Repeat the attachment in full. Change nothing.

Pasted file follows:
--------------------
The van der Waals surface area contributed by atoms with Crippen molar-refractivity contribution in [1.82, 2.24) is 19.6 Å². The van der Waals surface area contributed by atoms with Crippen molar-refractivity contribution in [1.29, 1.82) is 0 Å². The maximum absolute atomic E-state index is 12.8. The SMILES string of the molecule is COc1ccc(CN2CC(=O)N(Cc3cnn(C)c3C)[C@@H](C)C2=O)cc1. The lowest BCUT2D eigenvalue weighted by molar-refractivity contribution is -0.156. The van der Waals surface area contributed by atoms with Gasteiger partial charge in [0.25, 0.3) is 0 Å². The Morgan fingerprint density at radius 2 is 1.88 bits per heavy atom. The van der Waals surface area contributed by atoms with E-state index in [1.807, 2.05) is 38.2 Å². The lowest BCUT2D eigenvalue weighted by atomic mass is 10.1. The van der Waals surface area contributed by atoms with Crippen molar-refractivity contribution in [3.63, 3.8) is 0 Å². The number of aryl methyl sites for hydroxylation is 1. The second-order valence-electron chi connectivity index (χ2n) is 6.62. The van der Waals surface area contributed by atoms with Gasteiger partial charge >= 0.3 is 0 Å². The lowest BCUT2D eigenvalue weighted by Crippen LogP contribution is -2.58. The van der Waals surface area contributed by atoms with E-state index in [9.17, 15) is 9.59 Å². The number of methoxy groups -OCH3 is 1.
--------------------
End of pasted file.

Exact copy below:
The van der Waals surface area contributed by atoms with Crippen molar-refractivity contribution in [1.82, 2.24) is 19.6 Å². The van der Waals surface area contributed by atoms with Crippen molar-refractivity contribution in [1.29, 1.82) is 0 Å². The maximum absolute atomic E-state index is 12.8. The SMILES string of the molecule is COc1ccc(CN2CC(=O)N(Cc3cnn(C)c3C)[C@@H](C)C2=O)cc1. The lowest BCUT2D eigenvalue weighted by molar-refractivity contribution is -0.156. The van der Waals surface area contributed by atoms with Gasteiger partial charge in [0.25, 0.3) is 0 Å². The Morgan fingerprint density at radius 2 is 1.88 bits per heavy atom. The van der Waals surface area contributed by atoms with E-state index in [1.807, 2.05) is 38.2 Å². The lowest BCUT2D eigenvalue weighted by atomic mass is 10.1. The van der Waals surface area contributed by atoms with Crippen molar-refractivity contribution in [3.63, 3.8) is 0 Å². The number of aryl methyl sites for hydroxylation is 1. The second-order valence-electron chi connectivity index (χ2n) is 6.62. The van der Waals surface area contributed by atoms with Gasteiger partial charge >= 0.3 is 0 Å². The lowest BCUT2D eigenvalue weighted by Crippen LogP contribution is -2.58. The van der Waals surface area contributed by atoms with E-state index in [9.17, 15) is 9.59 Å². The number of methoxy groups -OCH3 is 1.